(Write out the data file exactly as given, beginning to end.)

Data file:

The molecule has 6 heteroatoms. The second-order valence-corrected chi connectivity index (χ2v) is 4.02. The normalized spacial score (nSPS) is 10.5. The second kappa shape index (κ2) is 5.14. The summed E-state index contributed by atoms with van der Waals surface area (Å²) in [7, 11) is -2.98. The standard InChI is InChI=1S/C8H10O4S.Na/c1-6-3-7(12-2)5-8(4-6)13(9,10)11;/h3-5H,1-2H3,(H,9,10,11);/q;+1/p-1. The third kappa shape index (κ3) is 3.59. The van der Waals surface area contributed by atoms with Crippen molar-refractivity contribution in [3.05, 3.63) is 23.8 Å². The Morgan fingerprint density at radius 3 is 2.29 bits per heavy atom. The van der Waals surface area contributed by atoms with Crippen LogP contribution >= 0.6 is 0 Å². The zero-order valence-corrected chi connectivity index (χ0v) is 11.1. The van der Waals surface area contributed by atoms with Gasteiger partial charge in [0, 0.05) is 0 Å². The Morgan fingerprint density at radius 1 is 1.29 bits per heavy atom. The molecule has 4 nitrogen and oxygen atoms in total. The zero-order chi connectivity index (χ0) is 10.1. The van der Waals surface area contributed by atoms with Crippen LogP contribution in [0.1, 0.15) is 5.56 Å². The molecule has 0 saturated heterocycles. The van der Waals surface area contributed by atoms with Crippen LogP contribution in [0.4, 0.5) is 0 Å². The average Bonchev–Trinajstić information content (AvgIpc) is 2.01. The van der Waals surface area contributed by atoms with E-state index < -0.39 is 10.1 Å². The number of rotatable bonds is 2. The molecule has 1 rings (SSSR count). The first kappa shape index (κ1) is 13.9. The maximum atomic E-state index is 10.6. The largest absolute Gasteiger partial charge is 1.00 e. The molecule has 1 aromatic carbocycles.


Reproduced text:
The molecule has 6 heteroatoms. The second-order valence-corrected chi connectivity index (χ2v) is 4.02. The normalized spacial score (nSPS) is 10.5. The second kappa shape index (κ2) is 5.14. The summed E-state index contributed by atoms with van der Waals surface area (Å²) in [7, 11) is -2.98. The standard InChI is InChI=1S/C8H10O4S.Na/c1-6-3-7(12-2)5-8(4-6)13(9,10)11;/h3-5H,1-2H3,(H,9,10,11);/q;+1/p-1. The third kappa shape index (κ3) is 3.59. The van der Waals surface area contributed by atoms with Crippen molar-refractivity contribution in [3.05, 3.63) is 23.8 Å². The Morgan fingerprint density at radius 3 is 2.29 bits per heavy atom. The van der Waals surface area contributed by atoms with Crippen LogP contribution >= 0.6 is 0 Å². The zero-order valence-corrected chi connectivity index (χ0v) is 11.1. The van der Waals surface area contributed by atoms with Gasteiger partial charge in [0, 0.05) is 0 Å². The Morgan fingerprint density at radius 1 is 1.29 bits per heavy atom. The molecule has 4 nitrogen and oxygen atoms in total. The zero-order chi connectivity index (χ0) is 10.1. The van der Waals surface area contributed by atoms with Crippen LogP contribution in [0.1, 0.15) is 5.56 Å². The molecule has 0 saturated heterocycles. The van der Waals surface area contributed by atoms with Crippen LogP contribution in [0.4, 0.5) is 0 Å². The average Bonchev–Trinajstić information content (AvgIpc) is 2.01. The van der Waals surface area contributed by atoms with E-state index < -0.39 is 10.1 Å². The number of rotatable bonds is 2. The molecule has 1 rings (SSSR count). The first kappa shape index (κ1) is 13.9. The maximum atomic E-state index is 10.6. The largest absolute Gasteiger partial charge is 1.00 e. The molecule has 1 aromatic carbocycles.